Frans Brüggen—Competitor with the Greats

By Sedgwick Clark

Hearing Frans Brüggen’s recording of Mozart’s 40th and Beethoven’s First on Philips was a “eureka” moment: at last, someone from the authentic-performance school who was equally illuminating and individual to stand with Walter’s early-’50s Mozart, Szell’s Beethoven, and selected performances by Toscanini, Furtwängler, Monteux, Klemperer, and others from whom I first learned the classical repertoire. Soon I would be comparing Brüggen’s and Bernstein’s very different but equally joyous Haydn interpretations.

Brüggen, the eminent recorder player and conductor, died on August 13th in Amsterdam. For my money, he stood head and shoulders above all those period-instrument proselytizers who cropped up in the mid-1970s and ’80s—Norrington, Hogwood, Gardiner, et al. Perhaps because he already had a major career as a virtuoso recorder player and entered conducting as a fully formed musician, his style had acquired a freedom and character that eluded many of his fellow authenticists.

I got to know Brüggen and his artistry primarily through his recordings on Philips with the Orchestra of the 18th Century, which he co-founded in 1981. Fortunately, however, he and his players were frequent guests at Lincoln Center, usually at Mostly Mozart. He would walk quickly to the podium, bow nervously, and fire the downbeat at his players as if pursued by the furies. His music-making was electric, unpredictable, and, above all, expressive. Just announced on the Glossa label are his new recordings of Mozart’s last three symphonies, distributed by Naxos. I can’t wait to hear them.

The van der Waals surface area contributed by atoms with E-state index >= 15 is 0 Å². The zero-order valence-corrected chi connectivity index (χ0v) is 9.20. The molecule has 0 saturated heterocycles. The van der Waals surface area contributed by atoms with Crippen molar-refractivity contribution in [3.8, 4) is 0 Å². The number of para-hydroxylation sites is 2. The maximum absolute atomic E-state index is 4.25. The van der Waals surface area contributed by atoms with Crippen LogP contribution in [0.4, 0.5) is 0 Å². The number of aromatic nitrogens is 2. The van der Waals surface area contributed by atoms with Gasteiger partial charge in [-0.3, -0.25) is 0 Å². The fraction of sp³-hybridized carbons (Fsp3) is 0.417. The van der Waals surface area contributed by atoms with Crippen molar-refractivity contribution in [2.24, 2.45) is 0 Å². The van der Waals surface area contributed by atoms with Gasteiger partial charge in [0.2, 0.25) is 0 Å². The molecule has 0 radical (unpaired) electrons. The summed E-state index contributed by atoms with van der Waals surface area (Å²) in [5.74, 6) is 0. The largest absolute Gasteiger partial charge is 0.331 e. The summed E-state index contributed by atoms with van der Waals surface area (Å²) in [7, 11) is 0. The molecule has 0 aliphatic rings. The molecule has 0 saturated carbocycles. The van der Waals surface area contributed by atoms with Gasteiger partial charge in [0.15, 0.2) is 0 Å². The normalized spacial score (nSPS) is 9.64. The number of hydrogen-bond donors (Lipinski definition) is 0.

Minnesotans Believe in Their Orchestra

Following mixed news from Atlanta (, August 27)—that the new executive director, Stanley Romanstein, had reduced the $23 million deficit to $5 million but also reduced the size of the orchestra from 95 to 88 players and a 52- to 42-week season—there’s great news from Minnesota. A press release arrived yesterday from the Minnesota Orchestra, announcing a $10 million “leadership gift” from anonymous donors “in order to inspire others with the capacity for leadership gifts to support the Orchestra.” Subsequently, gifts totaling $3.2 million were donated as well.

May we assume, therefore, that after an 18-month lockout the Orchestra is on the road to recovery? With Osmo Vänskä back as music director, there can hardly be any doubt.

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